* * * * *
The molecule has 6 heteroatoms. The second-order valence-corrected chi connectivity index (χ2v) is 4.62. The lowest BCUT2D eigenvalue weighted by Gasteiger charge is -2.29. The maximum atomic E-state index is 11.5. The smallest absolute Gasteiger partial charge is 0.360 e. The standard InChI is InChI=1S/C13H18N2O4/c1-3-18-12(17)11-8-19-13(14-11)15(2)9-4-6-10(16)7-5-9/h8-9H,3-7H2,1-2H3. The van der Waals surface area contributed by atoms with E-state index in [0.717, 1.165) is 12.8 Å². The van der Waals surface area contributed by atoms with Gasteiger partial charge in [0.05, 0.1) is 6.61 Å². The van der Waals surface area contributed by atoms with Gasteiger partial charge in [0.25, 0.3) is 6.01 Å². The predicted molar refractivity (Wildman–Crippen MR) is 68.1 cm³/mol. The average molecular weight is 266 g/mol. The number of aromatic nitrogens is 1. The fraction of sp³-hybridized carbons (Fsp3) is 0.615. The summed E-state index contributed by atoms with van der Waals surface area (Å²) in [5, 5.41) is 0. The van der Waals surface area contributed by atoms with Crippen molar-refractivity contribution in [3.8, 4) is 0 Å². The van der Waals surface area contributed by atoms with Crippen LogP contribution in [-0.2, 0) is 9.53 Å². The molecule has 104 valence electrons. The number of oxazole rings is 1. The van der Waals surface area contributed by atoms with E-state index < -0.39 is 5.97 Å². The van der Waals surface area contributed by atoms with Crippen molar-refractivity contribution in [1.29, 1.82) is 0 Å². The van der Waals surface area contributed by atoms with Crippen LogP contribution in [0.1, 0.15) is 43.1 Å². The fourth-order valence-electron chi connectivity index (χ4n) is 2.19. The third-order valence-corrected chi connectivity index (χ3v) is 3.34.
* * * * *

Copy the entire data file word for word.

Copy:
The molecule has 6 heteroatoms. The second-order valence-corrected chi connectivity index (χ2v) is 4.62. The lowest BCUT2D eigenvalue weighted by Gasteiger charge is -2.29. The maximum atomic E-state index is 11.5. The smallest absolute Gasteiger partial charge is 0.360 e. The standard InChI is InChI=1S/C13H18N2O4/c1-3-18-12(17)11-8-19-13(14-11)15(2)9-4-6-10(16)7-5-9/h8-9H,3-7H2,1-2H3. The van der Waals surface area contributed by atoms with E-state index in [0.717, 1.165) is 12.8 Å². The van der Waals surface area contributed by atoms with Gasteiger partial charge in [0.05, 0.1) is 6.61 Å². The van der Waals surface area contributed by atoms with Gasteiger partial charge in [0.25, 0.3) is 6.01 Å². The predicted molar refractivity (Wildman–Crippen MR) is 68.1 cm³/mol. The average molecular weight is 266 g/mol. The number of aromatic nitrogens is 1. The fraction of sp³-hybridized carbons (Fsp3) is 0.615. The summed E-state index contributed by atoms with van der Waals surface area (Å²) in [5, 5.41) is 0. The van der Waals surface area contributed by atoms with Crippen molar-refractivity contribution in [3.8, 4) is 0 Å². The van der Waals surface area contributed by atoms with Crippen LogP contribution in [-0.2, 0) is 9.53 Å². The molecule has 104 valence electrons. The number of oxazole rings is 1. The van der Waals surface area contributed by atoms with E-state index < -0.39 is 5.97 Å². The van der Waals surface area contributed by atoms with Crippen molar-refractivity contribution in [1.29, 1.82) is 0 Å². The van der Waals surface area contributed by atoms with Crippen LogP contribution in [0.1, 0.15) is 43.1 Å². The fourth-order valence-electron chi connectivity index (χ4n) is 2.19. The third-order valence-corrected chi connectivity index (χ3v) is 3.34.